As India weighs the prospects of adopting a decentralised approach to battle the COVID-19 pandemic, the question of formulating a calibrated approach for re-opening the economy has assumed importance. Two weeks into the world’s biggest lockdown, our food supply chain is struggling, causing existential distress to producers, and consumers alike. Reports from ground suggest that the supply chain has collapsed on account of closure of wholesale markets, and the disruption in the transport system. While it is abundantly clear that the government cannot, and ought not to re-start economic activity with the flick of a switch, we need to recognise the structural issues which continue to plague India’s agricultural marketing policy.
Are Agricultural Produce Marketing Committee (APMC) Acts responsible for causing market failure?
Agricultural marketing policy in India continues to be guided by State intervention in procurement, and distribution of farm produce. Most States have enacted Agricultural Produce Marketing Committee (APMC) Acts, to regulate, control, and monopolise the functioning of markets. The original idea behind setting up of APMCs was to protect farmers from commission agents, and middlemen. It was believed that these markets would be fair, efficient, and offer competitive prices to farmers. However, experience suggests that the legal framework may be counter-productive to the stated object of the aforesaid Acts. Empirical evidence suggests that APMCs have fallen prey to the very habits they were supposed to mend, and this makes for a strong case for institutional reform.
Understanding Principles of Market Design
Nobel Laureate Alvin E. Roth’s authoritative work in the field of market design explains how market failures need to be addressed. He argues that in order to function properly, markets need to do at least three things. One, they need to provide thickness— that is, to bring together a large enough proportion of potential buyers and sellers to produce satisfactory outcomes for both sides of a transaction. Two, they need to make it safe for those who have been brought together to reveal or act on confidential information they may hold. Finally, they need to overcome the congestion that thickness can bring, by giving market participants enough time—or the means to conduct transactions fast enough—to make satisfactory choices when faced with a variety of alternatives. When evaluated against the touchstone of competitive market designs, APMC Acts fall woefully short of optimising income from agrarian produce.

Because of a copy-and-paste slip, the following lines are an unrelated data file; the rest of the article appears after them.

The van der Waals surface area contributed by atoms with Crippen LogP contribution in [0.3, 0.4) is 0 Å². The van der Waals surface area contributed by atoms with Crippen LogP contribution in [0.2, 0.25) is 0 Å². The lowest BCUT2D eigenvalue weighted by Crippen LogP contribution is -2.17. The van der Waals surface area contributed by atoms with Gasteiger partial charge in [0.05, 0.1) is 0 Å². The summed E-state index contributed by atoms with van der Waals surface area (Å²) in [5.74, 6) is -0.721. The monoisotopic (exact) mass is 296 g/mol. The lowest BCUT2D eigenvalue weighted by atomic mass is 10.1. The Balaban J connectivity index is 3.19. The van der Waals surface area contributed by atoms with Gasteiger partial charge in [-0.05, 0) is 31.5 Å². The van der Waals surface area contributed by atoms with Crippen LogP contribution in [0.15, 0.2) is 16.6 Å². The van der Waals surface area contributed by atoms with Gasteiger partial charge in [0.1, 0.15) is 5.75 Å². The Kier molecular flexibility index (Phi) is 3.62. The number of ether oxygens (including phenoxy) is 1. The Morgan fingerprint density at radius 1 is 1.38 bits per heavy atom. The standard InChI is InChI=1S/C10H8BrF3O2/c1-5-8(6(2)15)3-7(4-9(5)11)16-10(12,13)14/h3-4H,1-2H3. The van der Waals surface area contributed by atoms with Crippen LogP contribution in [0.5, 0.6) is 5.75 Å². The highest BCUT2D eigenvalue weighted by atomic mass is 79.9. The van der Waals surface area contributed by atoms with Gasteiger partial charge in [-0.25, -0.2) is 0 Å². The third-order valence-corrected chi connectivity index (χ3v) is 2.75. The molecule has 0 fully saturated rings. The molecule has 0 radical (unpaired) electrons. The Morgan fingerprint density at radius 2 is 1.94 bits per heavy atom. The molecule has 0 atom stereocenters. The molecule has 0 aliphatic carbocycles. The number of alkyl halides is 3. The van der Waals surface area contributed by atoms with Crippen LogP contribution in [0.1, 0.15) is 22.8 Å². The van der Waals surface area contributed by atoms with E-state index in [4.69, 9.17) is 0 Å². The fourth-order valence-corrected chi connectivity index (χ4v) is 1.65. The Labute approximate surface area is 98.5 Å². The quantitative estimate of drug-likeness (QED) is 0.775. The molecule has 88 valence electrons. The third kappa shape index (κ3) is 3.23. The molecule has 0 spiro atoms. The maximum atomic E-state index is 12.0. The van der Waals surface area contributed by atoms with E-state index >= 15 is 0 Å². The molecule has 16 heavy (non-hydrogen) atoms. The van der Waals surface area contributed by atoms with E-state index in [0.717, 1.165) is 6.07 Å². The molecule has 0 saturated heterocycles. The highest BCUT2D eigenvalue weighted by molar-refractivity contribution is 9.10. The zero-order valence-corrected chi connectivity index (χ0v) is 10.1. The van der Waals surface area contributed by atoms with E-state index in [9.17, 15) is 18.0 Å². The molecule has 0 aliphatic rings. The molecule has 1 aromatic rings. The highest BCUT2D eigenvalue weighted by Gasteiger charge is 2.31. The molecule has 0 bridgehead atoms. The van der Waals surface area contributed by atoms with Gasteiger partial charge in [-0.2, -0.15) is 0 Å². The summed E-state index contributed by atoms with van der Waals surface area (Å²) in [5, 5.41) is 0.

Power tends to corrupt, and absolute power over economy corrupts absolutely.
APMC Acts empower State Governments to demarcate their geographical region into various ‘market areas’. Thereafter, a Market Committee, inter alia, comprising of traders, farmers, and government representatives is established for every notified market area. The power to regulate trade is consequently conferred upon the said Committee, by authorising it to set up a market yard, where exclusive trading of agricultural goods take place. This highly monopolistic structure is not only antithetical to the cause of agricultural competitiveness, but also gives rise to various other practical problems.
Concerns of Trade Cartelisation & Conflict of Interest
APMC Acts typically declare the purchase, sale, storage, and processing of agricultural produce outside the yard set up by the Market Committee, unlawful. A case in point is the Punjab Agriculture Produce Markets Act, 1961, which under Section 8, bans the sale and purchase of produce except by license granted by the Committee, and further makes the same an offence by providing for imprisonment under Section 37. A 2012 Order by the Competition Commission of India is a case in point, in as much as it notes significant trends of cartelisation in agricultural markets, specifically with reference to the onion market. Further, studies by economists from the Institute for Social and Economic Change in Bengaluru and the National Council of Applied Economic Research in New Delhi have also confirmed collusion among traders in our highly monopolistic market.